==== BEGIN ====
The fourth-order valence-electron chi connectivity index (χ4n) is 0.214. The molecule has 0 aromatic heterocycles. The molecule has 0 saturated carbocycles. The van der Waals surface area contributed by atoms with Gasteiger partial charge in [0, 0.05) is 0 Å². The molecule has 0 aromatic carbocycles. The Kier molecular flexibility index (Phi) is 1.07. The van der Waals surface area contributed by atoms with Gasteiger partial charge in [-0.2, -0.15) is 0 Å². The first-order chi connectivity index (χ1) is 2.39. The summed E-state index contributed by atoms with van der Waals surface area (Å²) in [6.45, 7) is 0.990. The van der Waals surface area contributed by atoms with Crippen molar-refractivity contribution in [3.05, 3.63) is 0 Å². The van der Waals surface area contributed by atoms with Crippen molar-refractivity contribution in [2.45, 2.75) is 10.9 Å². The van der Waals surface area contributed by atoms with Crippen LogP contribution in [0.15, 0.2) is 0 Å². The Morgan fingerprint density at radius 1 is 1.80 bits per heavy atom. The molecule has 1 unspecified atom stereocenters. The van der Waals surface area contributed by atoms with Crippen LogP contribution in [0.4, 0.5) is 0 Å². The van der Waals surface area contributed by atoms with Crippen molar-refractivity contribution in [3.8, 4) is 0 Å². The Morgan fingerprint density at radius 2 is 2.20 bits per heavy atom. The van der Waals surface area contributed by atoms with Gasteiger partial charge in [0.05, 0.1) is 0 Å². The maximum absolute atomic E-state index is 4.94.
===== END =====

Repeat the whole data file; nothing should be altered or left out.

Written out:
The fourth-order valence-electron chi connectivity index (χ4n) is 0.214. The molecule has 0 aromatic heterocycles. The molecule has 0 saturated carbocycles. The van der Waals surface area contributed by atoms with Gasteiger partial charge in [0, 0.05) is 0 Å². The molecule has 0 aromatic carbocycles. The Kier molecular flexibility index (Phi) is 1.07. The van der Waals surface area contributed by atoms with Gasteiger partial charge in [-0.2, -0.15) is 0 Å². The first-order chi connectivity index (χ1) is 2.39. The summed E-state index contributed by atoms with van der Waals surface area (Å²) in [6.45, 7) is 0.990. The van der Waals surface area contributed by atoms with Crippen molar-refractivity contribution in [3.05, 3.63) is 0 Å². The van der Waals surface area contributed by atoms with Crippen molar-refractivity contribution in [2.45, 2.75) is 10.9 Å². The van der Waals surface area contributed by atoms with Crippen LogP contribution in [0.15, 0.2) is 0 Å². The Morgan fingerprint density at radius 1 is 1.80 bits per heavy atom. The molecule has 1 unspecified atom stereocenters. The van der Waals surface area contributed by atoms with Crippen LogP contribution in [0.4, 0.5) is 0 Å². The van der Waals surface area contributed by atoms with Crippen molar-refractivity contribution in [3.8, 4) is 0 Å². The Morgan fingerprint density at radius 2 is 2.20 bits per heavy atom. The van der Waals surface area contributed by atoms with Gasteiger partial charge in [0.05, 0.1) is 0 Å². The maximum absolute atomic E-state index is 4.94.